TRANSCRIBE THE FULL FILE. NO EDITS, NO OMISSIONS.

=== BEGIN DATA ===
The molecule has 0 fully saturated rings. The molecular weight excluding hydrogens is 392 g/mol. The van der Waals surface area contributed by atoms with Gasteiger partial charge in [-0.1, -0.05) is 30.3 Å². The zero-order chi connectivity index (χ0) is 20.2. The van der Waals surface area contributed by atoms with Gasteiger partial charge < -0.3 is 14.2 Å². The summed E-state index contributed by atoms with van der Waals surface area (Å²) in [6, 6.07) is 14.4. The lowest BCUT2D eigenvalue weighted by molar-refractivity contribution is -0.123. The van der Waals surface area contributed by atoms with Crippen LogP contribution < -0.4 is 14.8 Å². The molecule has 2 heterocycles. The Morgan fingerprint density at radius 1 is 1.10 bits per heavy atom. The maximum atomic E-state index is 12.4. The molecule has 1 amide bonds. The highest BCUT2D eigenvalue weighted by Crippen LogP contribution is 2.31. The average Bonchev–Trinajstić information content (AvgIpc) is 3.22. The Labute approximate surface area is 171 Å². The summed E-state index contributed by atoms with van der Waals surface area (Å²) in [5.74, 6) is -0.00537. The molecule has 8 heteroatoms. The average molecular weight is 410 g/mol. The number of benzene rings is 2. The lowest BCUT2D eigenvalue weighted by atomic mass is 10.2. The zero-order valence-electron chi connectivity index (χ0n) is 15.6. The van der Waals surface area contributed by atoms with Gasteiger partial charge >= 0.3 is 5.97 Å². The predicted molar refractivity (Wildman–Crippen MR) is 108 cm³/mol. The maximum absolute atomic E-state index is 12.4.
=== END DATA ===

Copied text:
The molecule has 0 fully saturated rings. The molecular weight excluding hydrogens is 392 g/mol. The van der Waals surface area contributed by atoms with Gasteiger partial charge in [-0.1, -0.05) is 30.3 Å². The zero-order chi connectivity index (χ0) is 20.2. The van der Waals surface area contributed by atoms with Gasteiger partial charge < -0.3 is 14.2 Å². The summed E-state index contributed by atoms with van der Waals surface area (Å²) in [6, 6.07) is 14.4. The lowest BCUT2D eigenvalue weighted by molar-refractivity contribution is -0.123. The van der Waals surface area contributed by atoms with Crippen LogP contribution < -0.4 is 14.8 Å². The molecule has 2 heterocycles. The Morgan fingerprint density at radius 1 is 1.10 bits per heavy atom. The maximum atomic E-state index is 12.4. The molecule has 1 amide bonds. The highest BCUT2D eigenvalue weighted by Crippen LogP contribution is 2.31. The average Bonchev–Trinajstić information content (AvgIpc) is 3.22. The Labute approximate surface area is 171 Å². The summed E-state index contributed by atoms with van der Waals surface area (Å²) in [5.74, 6) is -0.00537. The molecule has 8 heteroatoms. The average molecular weight is 410 g/mol. The number of benzene rings is 2. The lowest BCUT2D eigenvalue weighted by atomic mass is 10.2. The zero-order valence-electron chi connectivity index (χ0n) is 15.6. The van der Waals surface area contributed by atoms with Gasteiger partial charge >= 0.3 is 5.97 Å². The predicted molar refractivity (Wildman–Crippen MR) is 108 cm³/mol. The maximum absolute atomic E-state index is 12.4.